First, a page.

However, the release was, like so many of Apple’s operating system releases this season, plagued by a pernicious bug. The details varied somewhat by report, but installing iOS 13.2 for HomePod caused some users’ HomePods to stop working immediately. Some saw a white light on top of the HomePod; others saw a red light. Regardless, resetting the HomePod was a bad idea. Apple acknowledged the problem, pulled the update, and told users not to reset the HomePod. I can’t remember what that support note said originally, but now it recommends updating to iOS 13.2.1, which the company made possible with the quick release of the update.
Because the bricking reports came out so quickly, I refrained from installing iOS 13.2, but after Apple released iOS 13.2.1, both of my HomePods updated themselves automatically. I suspect the same has happened for many, if not most other users. I haven’t experienced any problems with basic usage of the HomePods since they updated themselves, though I also haven’t had a chance to test the new features. The release notes for version 13.2.1 were the same as for 13.2, so Apple’s support page is the main confirmation that the update fixes the bricking problem.
(What I’m really waiting to see is if iOS 13.2.1 for HomePod resolves an occasional problem where Siri becomes incapable of identifying music (audio link) that it was playing as part of an Apple Music custom radio station. Weirdly, when I made that recording on the dining room HomePod, the same music was playing on the bedroom HomePod, and Siri had no trouble identifying it there.)
Regardless, if you’ve been worrying about allowing a HomePod to update, I think iOS 13.2.1 is safe. Should you run into any update problems, contact Apple support and let us know what they say.
Reporting on its Q4 2019 financial results, Apple announced net profits of $13.69 billion ($3.03 per diluted share) on revenues of $64 billion. The company’s revenues were up 4% compared to the year-ago quarter (see Apple’s Q4 2018 Results Show Strong End to 2018, Despite Flat or Declining Unit Sales).
Although revenues did rise somewhat compared to last year’s Q4 results, higher costs of sales and increased expenditures on research and development reduced the company’s profits from the $14.1 billion netted over the same quarter last year. As you can see in the charts below, the iPhone still brings in over half of Apple’s revenue, but its drops were offset by gains in other areas. Apple CEO Tim Cook summarized the results, saying, “We concluded a groundbreaking fiscal 2019 with our highest Q4 revenue ever, fueled by accelerating growth from Services, Wearables, and iPad.”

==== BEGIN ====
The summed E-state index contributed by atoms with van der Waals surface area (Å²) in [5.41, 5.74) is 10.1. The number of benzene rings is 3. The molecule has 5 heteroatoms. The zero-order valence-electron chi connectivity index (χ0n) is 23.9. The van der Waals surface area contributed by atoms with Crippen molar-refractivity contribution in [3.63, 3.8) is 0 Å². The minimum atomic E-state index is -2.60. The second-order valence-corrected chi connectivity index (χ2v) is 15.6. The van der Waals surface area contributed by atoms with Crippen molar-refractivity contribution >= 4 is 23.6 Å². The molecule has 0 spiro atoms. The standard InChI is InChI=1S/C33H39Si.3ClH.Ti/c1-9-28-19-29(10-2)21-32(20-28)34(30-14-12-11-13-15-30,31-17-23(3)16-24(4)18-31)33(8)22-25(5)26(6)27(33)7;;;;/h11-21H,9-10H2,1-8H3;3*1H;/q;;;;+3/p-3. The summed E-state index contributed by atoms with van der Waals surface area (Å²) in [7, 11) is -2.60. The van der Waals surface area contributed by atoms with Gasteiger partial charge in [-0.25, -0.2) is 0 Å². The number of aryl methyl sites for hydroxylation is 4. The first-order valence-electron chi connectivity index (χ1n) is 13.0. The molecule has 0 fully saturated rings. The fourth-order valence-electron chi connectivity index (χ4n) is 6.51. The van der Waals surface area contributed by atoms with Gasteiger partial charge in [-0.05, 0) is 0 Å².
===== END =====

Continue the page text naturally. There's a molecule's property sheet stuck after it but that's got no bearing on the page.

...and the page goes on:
Apple saw double-digit revenue growth in all five of its geographic segments. Sales in the Americas exceeded $29 billion, roughly twice the sales numbers in Europe, the next-highest segment. Although sales in Greater China declined year-over-year, the drop-off was minor, at $11.1 billion this quarter versus $11.4 billion a year ago. Given the strained trade relations between China and the United States, Apple management viewed these results as encouraging.
iPhone sales slid once again in Q4 2019, with Apple posting revenues of $33.4 billion, a 9.2% decrease compared to last year’s $36.8 billion. It’s less of a drop than the company experienced in previous quarters, but it’s still distressing in a quarter that saw the launch of the iPhone 11 and iPhone 11 Pro. Cook said that he was bullish on iPhone 11 sales, but such statements are to be expected.
In contrast to the iPhone, the iPad saw a 16.9% revenue increase year-over-year with $4.7 billion coming in this quarter, compared to last Q4 2018’s $4.0 billion. Apple credited the iPad Pro and the strength of the overall lineup for the iPad’s strong performance—we’d also give credit to the aggressively priced seventh-generation iPad. Breaking iPad-specific features of iOS out into the new iPadOS may have helped as well by showing Apple’s commitment to the iPad platform.
Mac revenues were down slightly—4.8% year-over-year—at $7 billion compared to last year’s $7.3 billion. Cook blamed the drop on the company releasing two MacBook Pro models last year but failing to release even one this year. Nonetheless, the overall 2019 revenue achieved by Apple’s Mac business is the highest ever, and Cook expects an additional boost to future Mac revenues with the release of the new Mac Pro (and possibly the rumored 16-inch MacBook Pro?) before the end of 2019.